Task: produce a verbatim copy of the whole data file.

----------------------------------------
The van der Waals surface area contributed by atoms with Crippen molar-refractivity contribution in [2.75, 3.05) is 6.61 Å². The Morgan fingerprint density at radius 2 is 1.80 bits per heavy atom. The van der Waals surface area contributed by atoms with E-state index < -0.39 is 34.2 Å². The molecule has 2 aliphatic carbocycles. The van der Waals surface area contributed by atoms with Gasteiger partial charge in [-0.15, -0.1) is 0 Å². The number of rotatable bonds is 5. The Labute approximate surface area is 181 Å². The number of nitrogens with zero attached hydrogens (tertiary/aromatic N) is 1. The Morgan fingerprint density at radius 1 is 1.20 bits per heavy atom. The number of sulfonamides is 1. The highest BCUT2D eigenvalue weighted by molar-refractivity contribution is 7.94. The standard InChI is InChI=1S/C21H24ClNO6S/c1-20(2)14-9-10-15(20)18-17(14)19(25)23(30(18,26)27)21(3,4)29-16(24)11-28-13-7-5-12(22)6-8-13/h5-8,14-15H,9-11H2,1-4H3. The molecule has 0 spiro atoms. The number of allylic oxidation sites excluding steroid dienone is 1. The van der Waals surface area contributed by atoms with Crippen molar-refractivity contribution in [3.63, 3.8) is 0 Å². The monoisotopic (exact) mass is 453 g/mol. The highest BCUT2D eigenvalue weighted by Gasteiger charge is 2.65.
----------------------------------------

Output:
The van der Waals surface area contributed by atoms with Crippen molar-refractivity contribution in [2.75, 3.05) is 6.61 Å². The Morgan fingerprint density at radius 2 is 1.80 bits per heavy atom. The van der Waals surface area contributed by atoms with E-state index < -0.39 is 34.2 Å². The molecule has 2 aliphatic carbocycles. The van der Waals surface area contributed by atoms with Gasteiger partial charge in [-0.15, -0.1) is 0 Å². The number of rotatable bonds is 5. The Labute approximate surface area is 181 Å². The number of nitrogens with zero attached hydrogens (tertiary/aromatic N) is 1. The Morgan fingerprint density at radius 1 is 1.20 bits per heavy atom. The number of sulfonamides is 1. The highest BCUT2D eigenvalue weighted by molar-refractivity contribution is 7.94. The standard InChI is InChI=1S/C21H24ClNO6S/c1-20(2)14-9-10-15(20)18-17(14)19(25)23(30(18,26)27)21(3,4)29-16(24)11-28-13-7-5-12(22)6-8-13/h5-8,14-15H,9-11H2,1-4H3. The molecule has 0 spiro atoms. The number of allylic oxidation sites excluding steroid dienone is 1. The van der Waals surface area contributed by atoms with Crippen molar-refractivity contribution in [3.63, 3.8) is 0 Å². The monoisotopic (exact) mass is 453 g/mol. The highest BCUT2D eigenvalue weighted by Gasteiger charge is 2.65.